There was a bright green sheet of paper in my faculty mailbox announcing the “Spring Speakers Series.” Being somewhat of an academic myself, I immediately wondered if it should have been worded “Spring Speakers’ Series,” but then I decided that I was being a bit too anal. (We academic types are allowed to be anal, but we are not supposed to say it.) The description I read next made me want to distance myself from being an academic.
The speaker, a published author and supposedly a reputable professor of philosophy, was promoted as being: “…a leading consequentialist, interested in the practical and theoretical issues raised by and addressed within a consequentialist normative approach.” Try posting that at Wal-Mart and see what response you get.
My imagination started working as I visualized the people who might possibly be motivated to attend this lecture, the title of which was, “Why Equality Has Nothing To Do With Social Justice.” I can’t recall knowing or having ever met anyone who is a consequentialist or who has ever expressed an awareness of the possibility. But I will admit to being curious, although not curious enough to want to attend a lecture about it.
I was curious enough to look up “consequentialist” in my dictionary. It wasn’t there. “Consequential” was there and had several definitions. “Following as an effect, result or outcome;” “following as a logical conclusion or inference;” “of consequence or importance;” and finally “self-important: pompous.”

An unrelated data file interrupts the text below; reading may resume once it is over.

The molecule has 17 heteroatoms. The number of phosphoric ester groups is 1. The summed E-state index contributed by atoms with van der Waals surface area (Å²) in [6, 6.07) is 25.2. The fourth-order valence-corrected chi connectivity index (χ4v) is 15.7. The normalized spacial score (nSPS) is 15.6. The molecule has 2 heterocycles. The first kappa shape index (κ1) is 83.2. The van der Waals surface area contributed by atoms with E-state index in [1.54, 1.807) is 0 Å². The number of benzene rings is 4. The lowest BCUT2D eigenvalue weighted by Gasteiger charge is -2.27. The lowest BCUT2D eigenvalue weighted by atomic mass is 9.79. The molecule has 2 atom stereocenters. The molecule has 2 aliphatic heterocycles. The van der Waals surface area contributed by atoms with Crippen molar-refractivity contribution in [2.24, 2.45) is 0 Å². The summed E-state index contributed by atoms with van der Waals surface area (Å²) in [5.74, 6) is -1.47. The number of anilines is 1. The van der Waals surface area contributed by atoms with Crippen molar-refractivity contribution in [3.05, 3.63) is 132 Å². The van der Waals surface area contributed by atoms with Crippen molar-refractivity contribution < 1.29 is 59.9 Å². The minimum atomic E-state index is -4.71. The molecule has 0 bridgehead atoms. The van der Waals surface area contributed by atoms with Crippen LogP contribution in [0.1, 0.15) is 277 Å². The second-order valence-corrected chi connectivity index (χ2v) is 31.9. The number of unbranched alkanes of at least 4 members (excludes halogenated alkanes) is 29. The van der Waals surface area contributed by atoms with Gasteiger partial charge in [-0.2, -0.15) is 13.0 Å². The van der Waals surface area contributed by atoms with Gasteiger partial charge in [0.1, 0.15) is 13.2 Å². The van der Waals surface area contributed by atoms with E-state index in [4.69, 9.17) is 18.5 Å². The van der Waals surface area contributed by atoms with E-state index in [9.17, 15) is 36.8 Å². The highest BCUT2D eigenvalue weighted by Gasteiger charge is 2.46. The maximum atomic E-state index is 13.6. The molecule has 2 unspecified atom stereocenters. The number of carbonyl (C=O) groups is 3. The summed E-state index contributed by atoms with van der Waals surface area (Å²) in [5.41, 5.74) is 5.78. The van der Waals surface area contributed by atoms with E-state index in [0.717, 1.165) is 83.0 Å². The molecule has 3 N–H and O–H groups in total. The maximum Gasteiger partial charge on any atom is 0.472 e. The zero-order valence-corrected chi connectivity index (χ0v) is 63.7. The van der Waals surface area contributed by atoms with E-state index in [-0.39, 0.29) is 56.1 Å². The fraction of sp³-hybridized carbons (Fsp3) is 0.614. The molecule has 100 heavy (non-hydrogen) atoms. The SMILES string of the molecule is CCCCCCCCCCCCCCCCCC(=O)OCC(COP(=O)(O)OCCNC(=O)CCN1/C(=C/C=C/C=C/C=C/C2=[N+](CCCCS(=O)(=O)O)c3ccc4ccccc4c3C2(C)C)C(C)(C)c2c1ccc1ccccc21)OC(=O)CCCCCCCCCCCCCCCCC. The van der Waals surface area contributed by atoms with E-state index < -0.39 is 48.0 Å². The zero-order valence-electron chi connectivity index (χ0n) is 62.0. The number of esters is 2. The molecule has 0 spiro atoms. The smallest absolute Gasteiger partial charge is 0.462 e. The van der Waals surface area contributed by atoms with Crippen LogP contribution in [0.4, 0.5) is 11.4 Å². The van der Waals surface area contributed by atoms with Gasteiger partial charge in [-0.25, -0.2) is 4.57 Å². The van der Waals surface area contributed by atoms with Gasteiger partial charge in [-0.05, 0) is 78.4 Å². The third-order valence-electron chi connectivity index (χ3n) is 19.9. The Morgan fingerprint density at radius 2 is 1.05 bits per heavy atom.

If you add “…ist” to most nouns, you denote a person who practices, is concerned with, or subscribes to that which precedes the “…ist.” This consequentialist speaker could well be pompous or self-important if his description is any indication. More than likely the speaker is a combination of all the above.
If an apologist is one who apologizes, and an artist is one who practices art, and a machinist is one who works with or makes machines, then a consequentialist must be someone who thinks a lot about consequences. Perhaps if this speaker had thought more about the consequences of his description, he would have written it differently and in a way that hopefully attracted some people to voluntarily attend his lecture rather than just the philosophy students who are probably required to attend. Or perhaps he is only a consequentialist when it comes to the actions of others.
Perhaps all of this makes me a consequentialist since I am philosophizing about the consequences of the speaker's description of himself. And maybe we all are consequentialists in our own way without being aware of it. Now all we have to do is figure out a way to get paid to talk about it – and that is a consequence worthy of contemplation.